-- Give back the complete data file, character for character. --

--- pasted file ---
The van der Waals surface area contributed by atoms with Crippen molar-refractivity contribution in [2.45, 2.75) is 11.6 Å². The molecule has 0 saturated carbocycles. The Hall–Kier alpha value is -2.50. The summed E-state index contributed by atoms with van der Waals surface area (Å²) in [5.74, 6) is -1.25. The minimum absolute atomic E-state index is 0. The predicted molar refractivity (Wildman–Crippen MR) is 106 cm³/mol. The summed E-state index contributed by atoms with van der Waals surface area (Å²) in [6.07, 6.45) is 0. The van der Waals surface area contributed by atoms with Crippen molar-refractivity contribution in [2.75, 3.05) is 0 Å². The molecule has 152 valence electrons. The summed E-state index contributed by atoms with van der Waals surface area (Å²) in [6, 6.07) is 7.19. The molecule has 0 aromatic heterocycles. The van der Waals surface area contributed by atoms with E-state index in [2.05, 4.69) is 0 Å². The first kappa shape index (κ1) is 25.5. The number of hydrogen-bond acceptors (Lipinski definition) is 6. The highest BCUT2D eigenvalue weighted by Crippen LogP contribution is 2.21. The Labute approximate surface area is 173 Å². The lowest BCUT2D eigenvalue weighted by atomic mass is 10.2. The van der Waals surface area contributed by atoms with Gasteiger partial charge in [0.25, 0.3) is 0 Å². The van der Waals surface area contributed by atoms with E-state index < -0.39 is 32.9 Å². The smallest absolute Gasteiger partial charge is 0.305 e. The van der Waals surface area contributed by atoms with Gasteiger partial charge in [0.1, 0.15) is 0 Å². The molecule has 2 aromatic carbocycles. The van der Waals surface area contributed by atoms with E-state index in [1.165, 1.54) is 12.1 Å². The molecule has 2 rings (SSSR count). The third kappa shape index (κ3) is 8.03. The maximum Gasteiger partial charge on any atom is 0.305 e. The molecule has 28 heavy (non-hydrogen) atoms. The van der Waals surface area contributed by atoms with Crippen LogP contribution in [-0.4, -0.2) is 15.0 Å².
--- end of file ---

The van der Waals surface area contributed by atoms with Crippen molar-refractivity contribution in [2.45, 2.75) is 11.6 Å². The molecule has 0 saturated carbocycles. The Hall–Kier alpha value is -2.50. The summed E-state index contributed by atoms with van der Waals surface area (Å²) in [5.74, 6) is -1.25. The minimum absolute atomic E-state index is 0. The predicted molar refractivity (Wildman–Crippen MR) is 106 cm³/mol. The summed E-state index contributed by atoms with van der Waals surface area (Å²) in [6.07, 6.45) is 0. The van der Waals surface area contributed by atoms with Crippen molar-refractivity contribution in [2.75, 3.05) is 0 Å². The molecule has 152 valence electrons. The summed E-state index contributed by atoms with van der Waals surface area (Å²) in [6, 6.07) is 7.19. The molecule has 0 aromatic heterocycles. The van der Waals surface area contributed by atoms with E-state index in [2.05, 4.69) is 0 Å². The first kappa shape index (κ1) is 25.5. The number of hydrogen-bond acceptors (Lipinski definition) is 6. The highest BCUT2D eigenvalue weighted by Crippen LogP contribution is 2.21. The Labute approximate surface area is 173 Å². The lowest BCUT2D eigenvalue weighted by atomic mass is 10.2. The van der Waals surface area contributed by atoms with Gasteiger partial charge in [0.25, 0.3) is 0 Å². The van der Waals surface area contributed by atoms with E-state index < -0.39 is 32.9 Å². The smallest absolute Gasteiger partial charge is 0.305 e. The van der Waals surface area contributed by atoms with Gasteiger partial charge in [0.1, 0.15) is 0 Å². The molecule has 2 aromatic carbocycles. The van der Waals surface area contributed by atoms with E-state index in [1.165, 1.54) is 12.1 Å². The molecule has 2 rings (SSSR count). The third kappa shape index (κ3) is 8.03. The maximum Gasteiger partial charge on any atom is 0.305 e. The molecule has 28 heavy (non-hydrogen) atoms. The van der Waals surface area contributed by atoms with Crippen LogP contribution in [-0.4, -0.2) is 15.0 Å².